From Korean Quarterly

Winner of the Construction Literary Magazine 2019 Non-Fiction Prize

Flying Asiana Airlines for my 19-hour trip in the sky, I was immediately struck by their signature commodity: the gorgeous attendants, replete with winning smiles, trim waistlines, and windswept hair—already in flight. Languishing behind them in line at customs, I marveled at these Asian sirens chatting with our dashing stewards, their slim silhouettes carving out a carefree commercial, beautiful mommies and handsome daddies any abandoned Korean child would want. They made me want to be Korean.

Lisa was surely the holiest among us. Every Sunday she would enter the chapel behind her parents, forming a processional triad of bent heads with eyes cast down. Sitting close to us but still set apart, she remained shrouded in a silence that seemed to shiver off her. Vapors off dry ice. During morning service greetings she would sometimes place a cold, limp hand in yours while you pretended to shake it, like the tail of a dead snake. But her smile captured you, and her overbite, slight and innocent, made her face somehow complete, almost pretty, and so you would stand holding the lead, gelid weight of her hand in yours while facing the warmth of her smile.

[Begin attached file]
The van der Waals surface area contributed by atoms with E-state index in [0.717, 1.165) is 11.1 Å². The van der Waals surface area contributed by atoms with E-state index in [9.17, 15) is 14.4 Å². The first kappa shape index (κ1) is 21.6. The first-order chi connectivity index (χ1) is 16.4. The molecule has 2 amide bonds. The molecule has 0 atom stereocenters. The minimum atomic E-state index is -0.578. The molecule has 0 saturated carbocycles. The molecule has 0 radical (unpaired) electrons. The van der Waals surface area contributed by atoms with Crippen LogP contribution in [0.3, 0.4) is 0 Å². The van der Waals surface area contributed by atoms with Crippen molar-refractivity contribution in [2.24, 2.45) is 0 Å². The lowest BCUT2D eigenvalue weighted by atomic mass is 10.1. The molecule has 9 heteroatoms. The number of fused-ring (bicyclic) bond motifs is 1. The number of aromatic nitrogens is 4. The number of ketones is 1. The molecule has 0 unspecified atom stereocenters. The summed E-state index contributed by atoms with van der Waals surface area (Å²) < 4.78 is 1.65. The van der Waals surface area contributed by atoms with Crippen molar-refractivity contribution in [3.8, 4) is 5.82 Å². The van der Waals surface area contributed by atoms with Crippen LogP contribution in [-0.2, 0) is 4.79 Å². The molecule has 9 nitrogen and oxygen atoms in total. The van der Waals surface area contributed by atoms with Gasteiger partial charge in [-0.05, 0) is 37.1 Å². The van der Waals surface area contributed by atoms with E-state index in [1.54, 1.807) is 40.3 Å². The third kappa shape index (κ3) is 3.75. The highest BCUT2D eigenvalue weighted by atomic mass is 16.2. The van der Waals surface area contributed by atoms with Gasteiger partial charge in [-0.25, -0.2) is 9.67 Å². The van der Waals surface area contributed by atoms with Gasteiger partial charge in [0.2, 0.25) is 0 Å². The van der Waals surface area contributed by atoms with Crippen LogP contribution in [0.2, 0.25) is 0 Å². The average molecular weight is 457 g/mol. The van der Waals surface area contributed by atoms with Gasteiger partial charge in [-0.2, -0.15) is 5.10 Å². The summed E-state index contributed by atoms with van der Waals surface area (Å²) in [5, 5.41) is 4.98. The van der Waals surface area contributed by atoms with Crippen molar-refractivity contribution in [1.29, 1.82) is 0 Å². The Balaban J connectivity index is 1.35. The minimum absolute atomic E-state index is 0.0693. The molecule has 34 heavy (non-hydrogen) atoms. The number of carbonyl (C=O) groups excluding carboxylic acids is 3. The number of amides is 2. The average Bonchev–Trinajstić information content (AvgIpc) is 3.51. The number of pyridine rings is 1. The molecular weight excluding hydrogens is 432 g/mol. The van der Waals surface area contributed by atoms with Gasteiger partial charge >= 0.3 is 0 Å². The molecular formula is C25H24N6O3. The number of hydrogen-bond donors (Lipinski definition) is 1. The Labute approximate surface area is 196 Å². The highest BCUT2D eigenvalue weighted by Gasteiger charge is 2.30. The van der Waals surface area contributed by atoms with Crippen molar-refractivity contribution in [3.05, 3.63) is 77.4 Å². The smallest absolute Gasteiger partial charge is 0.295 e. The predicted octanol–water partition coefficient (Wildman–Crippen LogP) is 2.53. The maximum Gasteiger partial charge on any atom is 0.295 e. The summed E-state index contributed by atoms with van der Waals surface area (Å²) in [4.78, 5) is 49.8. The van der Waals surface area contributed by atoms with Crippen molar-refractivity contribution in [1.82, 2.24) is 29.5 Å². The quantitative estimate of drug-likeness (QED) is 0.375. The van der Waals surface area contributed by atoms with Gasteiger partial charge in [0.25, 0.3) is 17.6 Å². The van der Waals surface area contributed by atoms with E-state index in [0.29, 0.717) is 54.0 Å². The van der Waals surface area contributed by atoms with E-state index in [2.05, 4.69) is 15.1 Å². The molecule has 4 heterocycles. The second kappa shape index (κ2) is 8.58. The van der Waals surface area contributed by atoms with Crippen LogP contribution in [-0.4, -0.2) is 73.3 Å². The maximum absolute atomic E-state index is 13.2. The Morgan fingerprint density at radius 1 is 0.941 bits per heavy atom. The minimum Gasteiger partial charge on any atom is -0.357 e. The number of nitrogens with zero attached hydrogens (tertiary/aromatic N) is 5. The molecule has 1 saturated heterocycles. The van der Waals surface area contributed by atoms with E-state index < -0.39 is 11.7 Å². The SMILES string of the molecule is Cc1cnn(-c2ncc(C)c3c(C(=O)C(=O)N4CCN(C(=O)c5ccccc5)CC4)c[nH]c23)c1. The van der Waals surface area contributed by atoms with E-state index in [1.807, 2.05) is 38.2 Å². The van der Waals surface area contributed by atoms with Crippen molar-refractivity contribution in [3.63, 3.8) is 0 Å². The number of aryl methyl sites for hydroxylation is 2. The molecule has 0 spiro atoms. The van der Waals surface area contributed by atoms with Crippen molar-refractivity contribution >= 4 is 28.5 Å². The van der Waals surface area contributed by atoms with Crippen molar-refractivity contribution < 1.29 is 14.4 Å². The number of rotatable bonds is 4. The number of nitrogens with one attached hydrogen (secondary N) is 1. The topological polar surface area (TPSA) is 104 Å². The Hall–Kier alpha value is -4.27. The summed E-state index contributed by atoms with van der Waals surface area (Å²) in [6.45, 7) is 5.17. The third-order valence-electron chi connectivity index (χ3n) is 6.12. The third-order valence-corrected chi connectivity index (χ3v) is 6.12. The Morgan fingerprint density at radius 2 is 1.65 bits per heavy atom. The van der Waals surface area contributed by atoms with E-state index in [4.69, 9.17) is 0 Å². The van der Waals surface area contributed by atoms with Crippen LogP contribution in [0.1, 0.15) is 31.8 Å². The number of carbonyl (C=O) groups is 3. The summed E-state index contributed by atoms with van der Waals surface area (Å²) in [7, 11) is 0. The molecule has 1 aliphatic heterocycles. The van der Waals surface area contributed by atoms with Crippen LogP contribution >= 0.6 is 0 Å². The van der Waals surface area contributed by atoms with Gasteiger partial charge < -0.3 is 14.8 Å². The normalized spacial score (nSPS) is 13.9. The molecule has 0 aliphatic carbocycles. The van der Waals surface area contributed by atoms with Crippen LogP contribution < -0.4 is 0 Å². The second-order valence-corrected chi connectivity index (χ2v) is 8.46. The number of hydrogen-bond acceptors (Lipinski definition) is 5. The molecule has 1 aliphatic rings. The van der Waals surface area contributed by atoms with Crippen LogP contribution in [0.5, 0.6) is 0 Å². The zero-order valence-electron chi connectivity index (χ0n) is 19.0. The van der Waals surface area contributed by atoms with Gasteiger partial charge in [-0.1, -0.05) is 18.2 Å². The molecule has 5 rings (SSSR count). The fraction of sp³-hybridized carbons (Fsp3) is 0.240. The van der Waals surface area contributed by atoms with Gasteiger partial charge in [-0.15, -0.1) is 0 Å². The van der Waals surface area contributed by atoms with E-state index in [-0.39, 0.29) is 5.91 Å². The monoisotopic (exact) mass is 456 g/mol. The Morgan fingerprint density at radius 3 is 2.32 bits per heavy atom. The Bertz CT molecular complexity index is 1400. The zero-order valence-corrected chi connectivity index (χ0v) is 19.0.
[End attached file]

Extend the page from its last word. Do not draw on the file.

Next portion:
It wasn’t until Disciple Now, a long weekend of hardcore youth worship, that the cloud of her enigma began to dissipate. Still new to town, it was my first sleepover with other middle school girls, our sleeping bags aglow with flashlights. We gossiped and called it prayer, and even scanned a dirty magazine someone stole from their older cousin. And I, at long last, learned the lore of Lisa’s story.

When Lisa had turned 11, her only brother vanished. When he went missing the whole town became a lit vigil, praying for his return, swelling with empathy. But eight days later, the news fell. He once was lost, but now was found—stabbed to death. A senseless murder without a single fingerprint in his cold blood…

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"It wasn’t Chinese or Japanese or Vietnamese. It wasn’t an “-ese” at all. In this family of the Orient, it began to sink in: this is Korea."

Finally at the counter, my passport was stamped: August 18, 2017. It was exactly 36 years after my birthmother surrendered me to the orphanage—to the day. It was also my white, adoptive mother’s birthday. The earliest photograph of me: 6 months old, wrapped in a caul of confusion. Happy birthday, Mom.

Passing through a set of enormous double doors…

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